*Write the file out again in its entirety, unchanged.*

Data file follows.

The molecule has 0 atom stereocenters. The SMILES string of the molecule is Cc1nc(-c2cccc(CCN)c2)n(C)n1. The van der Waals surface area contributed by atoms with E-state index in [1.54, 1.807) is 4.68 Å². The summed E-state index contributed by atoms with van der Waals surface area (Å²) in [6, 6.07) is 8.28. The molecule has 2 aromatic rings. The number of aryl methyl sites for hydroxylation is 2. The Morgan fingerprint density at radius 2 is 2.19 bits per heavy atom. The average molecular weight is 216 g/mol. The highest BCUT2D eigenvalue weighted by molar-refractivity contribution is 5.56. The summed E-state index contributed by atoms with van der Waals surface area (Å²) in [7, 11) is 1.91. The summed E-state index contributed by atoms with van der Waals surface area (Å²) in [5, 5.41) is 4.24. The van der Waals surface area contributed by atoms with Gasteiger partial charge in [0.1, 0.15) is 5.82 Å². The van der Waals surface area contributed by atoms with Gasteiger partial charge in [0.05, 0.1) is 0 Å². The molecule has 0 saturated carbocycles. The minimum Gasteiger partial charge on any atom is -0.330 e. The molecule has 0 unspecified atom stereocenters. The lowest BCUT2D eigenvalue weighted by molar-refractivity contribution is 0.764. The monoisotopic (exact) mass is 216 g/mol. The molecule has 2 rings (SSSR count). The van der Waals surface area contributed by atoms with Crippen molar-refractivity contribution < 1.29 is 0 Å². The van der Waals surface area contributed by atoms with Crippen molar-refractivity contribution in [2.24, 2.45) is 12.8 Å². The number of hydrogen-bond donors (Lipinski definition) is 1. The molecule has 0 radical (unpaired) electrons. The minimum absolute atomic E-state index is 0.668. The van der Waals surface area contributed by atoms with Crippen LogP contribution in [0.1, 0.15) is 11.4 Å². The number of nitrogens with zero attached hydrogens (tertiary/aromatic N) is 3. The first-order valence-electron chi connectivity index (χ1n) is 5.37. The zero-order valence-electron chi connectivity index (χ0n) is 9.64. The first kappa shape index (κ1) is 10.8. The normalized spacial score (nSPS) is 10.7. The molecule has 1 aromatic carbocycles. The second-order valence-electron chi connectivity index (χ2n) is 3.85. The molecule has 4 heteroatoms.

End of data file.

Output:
The molecule has 0 atom stereocenters. The SMILES string of the molecule is Cc1nc(-c2cccc(CCN)c2)n(C)n1. The van der Waals surface area contributed by atoms with E-state index in [1.54, 1.807) is 4.68 Å². The summed E-state index contributed by atoms with van der Waals surface area (Å²) in [6, 6.07) is 8.28. The molecule has 2 aromatic rings. The number of aryl methyl sites for hydroxylation is 2. The Morgan fingerprint density at radius 2 is 2.19 bits per heavy atom. The average molecular weight is 216 g/mol. The highest BCUT2D eigenvalue weighted by molar-refractivity contribution is 5.56. The summed E-state index contributed by atoms with van der Waals surface area (Å²) in [7, 11) is 1.91. The summed E-state index contributed by atoms with van der Waals surface area (Å²) in [5, 5.41) is 4.24. The van der Waals surface area contributed by atoms with Gasteiger partial charge in [0.1, 0.15) is 5.82 Å². The van der Waals surface area contributed by atoms with Gasteiger partial charge in [0.05, 0.1) is 0 Å². The molecule has 0 saturated carbocycles. The minimum Gasteiger partial charge on any atom is -0.330 e. The molecule has 0 unspecified atom stereocenters. The lowest BCUT2D eigenvalue weighted by molar-refractivity contribution is 0.764. The monoisotopic (exact) mass is 216 g/mol. The molecule has 2 rings (SSSR count). The van der Waals surface area contributed by atoms with Crippen molar-refractivity contribution < 1.29 is 0 Å². The van der Waals surface area contributed by atoms with Crippen molar-refractivity contribution in [2.24, 2.45) is 12.8 Å². The number of hydrogen-bond donors (Lipinski definition) is 1. The molecule has 0 radical (unpaired) electrons. The minimum absolute atomic E-state index is 0.668. The van der Waals surface area contributed by atoms with Crippen LogP contribution in [0.1, 0.15) is 11.4 Å². The number of nitrogens with zero attached hydrogens (tertiary/aromatic N) is 3. The first-order valence-electron chi connectivity index (χ1n) is 5.37. The zero-order valence-electron chi connectivity index (χ0n) is 9.64. The first kappa shape index (κ1) is 10.8. The normalized spacial score (nSPS) is 10.7. The molecule has 1 aromatic carbocycles. The second-order valence-electron chi connectivity index (χ2n) is 3.85. The molecule has 4 heteroatoms.